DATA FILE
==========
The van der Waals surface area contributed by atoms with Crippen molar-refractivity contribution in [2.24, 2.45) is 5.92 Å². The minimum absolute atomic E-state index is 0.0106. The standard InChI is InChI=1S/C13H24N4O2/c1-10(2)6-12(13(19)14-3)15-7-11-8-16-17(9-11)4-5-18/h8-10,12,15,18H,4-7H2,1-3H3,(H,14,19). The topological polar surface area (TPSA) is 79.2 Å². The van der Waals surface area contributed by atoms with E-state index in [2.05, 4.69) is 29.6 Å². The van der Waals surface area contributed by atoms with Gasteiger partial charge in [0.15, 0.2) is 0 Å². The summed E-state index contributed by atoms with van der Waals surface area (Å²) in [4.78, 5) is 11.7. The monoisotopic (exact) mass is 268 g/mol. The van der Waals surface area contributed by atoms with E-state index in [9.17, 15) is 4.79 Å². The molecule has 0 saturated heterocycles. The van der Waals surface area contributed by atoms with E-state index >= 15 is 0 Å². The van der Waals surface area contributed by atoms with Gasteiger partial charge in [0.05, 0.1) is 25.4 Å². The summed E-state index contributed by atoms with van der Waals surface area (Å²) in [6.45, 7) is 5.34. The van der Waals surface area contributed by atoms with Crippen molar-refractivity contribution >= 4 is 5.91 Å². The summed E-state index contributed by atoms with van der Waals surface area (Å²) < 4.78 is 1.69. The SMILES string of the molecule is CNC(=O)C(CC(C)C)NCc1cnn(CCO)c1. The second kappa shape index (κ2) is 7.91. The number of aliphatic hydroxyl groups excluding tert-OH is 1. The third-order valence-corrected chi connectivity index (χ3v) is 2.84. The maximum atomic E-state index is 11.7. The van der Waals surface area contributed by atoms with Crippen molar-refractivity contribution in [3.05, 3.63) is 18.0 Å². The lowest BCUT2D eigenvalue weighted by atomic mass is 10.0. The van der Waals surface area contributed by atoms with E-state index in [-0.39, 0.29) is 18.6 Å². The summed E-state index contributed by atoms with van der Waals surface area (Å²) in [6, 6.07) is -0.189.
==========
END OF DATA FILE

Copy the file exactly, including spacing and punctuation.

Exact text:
The van der Waals surface area contributed by atoms with Crippen molar-refractivity contribution in [2.24, 2.45) is 5.92 Å². The minimum absolute atomic E-state index is 0.0106. The standard InChI is InChI=1S/C13H24N4O2/c1-10(2)6-12(13(19)14-3)15-7-11-8-16-17(9-11)4-5-18/h8-10,12,15,18H,4-7H2,1-3H3,(H,14,19). The topological polar surface area (TPSA) is 79.2 Å². The van der Waals surface area contributed by atoms with E-state index in [2.05, 4.69) is 29.6 Å². The van der Waals surface area contributed by atoms with Gasteiger partial charge in [0.15, 0.2) is 0 Å². The summed E-state index contributed by atoms with van der Waals surface area (Å²) in [4.78, 5) is 11.7. The monoisotopic (exact) mass is 268 g/mol. The van der Waals surface area contributed by atoms with E-state index in [9.17, 15) is 4.79 Å². The molecule has 0 saturated heterocycles. The van der Waals surface area contributed by atoms with E-state index >= 15 is 0 Å². The van der Waals surface area contributed by atoms with Gasteiger partial charge in [0.05, 0.1) is 25.4 Å². The summed E-state index contributed by atoms with van der Waals surface area (Å²) in [6.45, 7) is 5.34. The van der Waals surface area contributed by atoms with Crippen molar-refractivity contribution >= 4 is 5.91 Å². The summed E-state index contributed by atoms with van der Waals surface area (Å²) < 4.78 is 1.69. The SMILES string of the molecule is CNC(=O)C(CC(C)C)NCc1cnn(CCO)c1. The second kappa shape index (κ2) is 7.91. The number of aliphatic hydroxyl groups excluding tert-OH is 1. The third-order valence-corrected chi connectivity index (χ3v) is 2.84. The maximum atomic E-state index is 11.7. The van der Waals surface area contributed by atoms with Crippen molar-refractivity contribution in [3.05, 3.63) is 18.0 Å². The lowest BCUT2D eigenvalue weighted by atomic mass is 10.0. The van der Waals surface area contributed by atoms with E-state index in [-0.39, 0.29) is 18.6 Å². The summed E-state index contributed by atoms with van der Waals surface area (Å²) in [6, 6.07) is -0.189.